BSM is not a model and, because it is not a model, no model can surpass it. 




But to be fair, I think what you are really proposing is an alternative formalism of options markets that doesn't make sense of arbitrage activities, right? So in a way you do answer my question. 
BSM is not a model and, because it is not a model, no model can surpass it. 


sigma


Total Posts: 107 
Joined: Mar 2009 


If your question is whether we need an alternative formulation (to the riskneutral pricing) to explain price formation in the markets, then yes. My primary objective is to fit the empirical dynamics of the underlying and its option prices using a stationary model for key factors. I can't see how to do it using the riskneutral formalism (its key flaw is that derivative securities are redundant and can be perfectly replicated) as in the reality we need to model the supply and demand for options to explain their price formation. 





1) I hope you're not confusing riskneutral pricing and perfect replication.
2) Granted you have modeled supply and demand in the options market and fitted your factormodel. Am I wrong in assuming the model then predicts the prices of both the underlying and the derivative (the intersection of the buyer's and seller's curve)? And if it does, what is to stop a passerby, who is only looking at the corresponding time processes, from detecting arbitrage opportunities if the option prices do not look as if produced by a pricing kernel? The good thing about statistics is that it screens off the underlying causes and mechanisms. Whatever your favorite model or causal explanation of options supply and demand may be, if it's net result is time series, then somebody will try to fit a pricing kernel to its outputs and will identify arbitrage opportunities if he couldn't. Unless you argued that the price time series resulting from your model ultimately does not fit into the framework of probability altogether (say, it is not stationary or even more radically, as I have been arguing all along, the notion of identifiable states of the world doesn't apply to it), in which case I wonder how you can fit your model to the underlying price dynamics in the first place.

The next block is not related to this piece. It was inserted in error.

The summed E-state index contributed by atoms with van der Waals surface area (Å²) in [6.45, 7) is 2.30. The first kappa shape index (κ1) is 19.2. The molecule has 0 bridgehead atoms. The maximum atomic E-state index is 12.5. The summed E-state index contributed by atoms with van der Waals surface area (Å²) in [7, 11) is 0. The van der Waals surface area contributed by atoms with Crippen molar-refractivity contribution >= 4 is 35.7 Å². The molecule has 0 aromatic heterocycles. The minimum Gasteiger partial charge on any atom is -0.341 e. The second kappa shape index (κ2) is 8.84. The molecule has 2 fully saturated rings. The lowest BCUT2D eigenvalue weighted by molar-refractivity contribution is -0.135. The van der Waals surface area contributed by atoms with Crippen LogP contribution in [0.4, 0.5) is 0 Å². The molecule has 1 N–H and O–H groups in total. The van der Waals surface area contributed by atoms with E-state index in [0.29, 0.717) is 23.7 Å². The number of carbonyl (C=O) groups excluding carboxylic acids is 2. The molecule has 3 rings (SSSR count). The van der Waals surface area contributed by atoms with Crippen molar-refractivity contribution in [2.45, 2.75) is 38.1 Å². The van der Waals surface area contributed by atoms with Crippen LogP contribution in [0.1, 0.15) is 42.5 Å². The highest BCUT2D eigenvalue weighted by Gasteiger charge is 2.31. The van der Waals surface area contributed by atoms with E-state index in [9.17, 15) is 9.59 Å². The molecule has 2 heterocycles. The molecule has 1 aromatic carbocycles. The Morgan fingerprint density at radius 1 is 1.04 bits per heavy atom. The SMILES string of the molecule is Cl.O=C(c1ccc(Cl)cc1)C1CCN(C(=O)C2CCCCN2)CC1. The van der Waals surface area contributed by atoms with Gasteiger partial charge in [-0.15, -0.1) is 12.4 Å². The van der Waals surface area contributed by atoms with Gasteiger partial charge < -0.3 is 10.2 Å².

3) Sorry if I seem to insist, but I am against riskneutral pricing myself and I am only trying to exhaust the case in order to narrow down the criticism on probability and random generators ultimately  a straw man that seems to show resilience indeed (or maybe just in deeds?). 
BSM is not a model and, because it is not a model, no model can surpass it. 


Maggette


Total Posts: 1026 
Joined: Jun 2007 


"1) I hope you're not confusing riskneutral pricing and perfect replication. "
I do confuse them! 
Ich kam hierher und sah dich und deine Leute lächeln,
und sagte mir: Maggette, scheiss auf den small talk,
lass lieber deine Fäuste sprechen...




deeds


Total Posts: 383 
Joined: Dec 2008 


six
irresistible cleverness, or ad hominem self reference?
To reiterate my position from aeons past  I'm all for the overall program, hungry for something refutable 




Then perhaps you should consider this:
The Medium of Contingency
Newly published, in which the market of contingent claims finally becomes equal to matter. And matter is redefined.
Is this refutable? 
BSM is not a model and, because it is not a model, no model can surpass it. 



deeds


Total Posts: 383 
Joined: Dec 2008 


Thanks, six, I'll have a look...currently on order at my local library 



deeds


Total Posts: 383 
Joined: Dec 2008 


Thanks, six, I'll have a look...currently on order at my local library 





Much obliged.
And impatient. 
BSM is not a model and, because it is not a model, no model can surpass it. 



Part of my new speculation is that the time of the underlying price statistics is not identifiable with, and is even incompatible with, the time of the derivative market price.
Probably the reason why, in anticipation, you are posting twice in time. 
BSM is not a model and, because it is not a model, no model can surpass it. 




Talk and book launch of The Medium of Contingency.
Enjoy!
Note: In it, dear pj, you will find mention of a book you're familiar with: L'Écriture postérieure. 
BSM is not a model and, because it is not a model, no model can surpass it. 


pj


Total Posts: 3388 
Joined: Jun 2004 


A nice explanation. Alas in Phrench Although the concept of RBL (Random Bullshit Language) should be clear. 
I saw a dead fish on the pavement and thought 'what did you expect?
There's no water 'round here stupid, shoulda stayed where it was wet.'





The only thing more terrifying than Phrench is math. 
BSM is not a model and, because it is not a model, no model can surpass it. 


Nonius

Founding Member Nonius Unbound

Total Posts: 12723 
Joined: Mar 2004 


and the guy was doing "economics". Now if he were scribbling algebra, I might understand. 
Chiral is Tyler Durden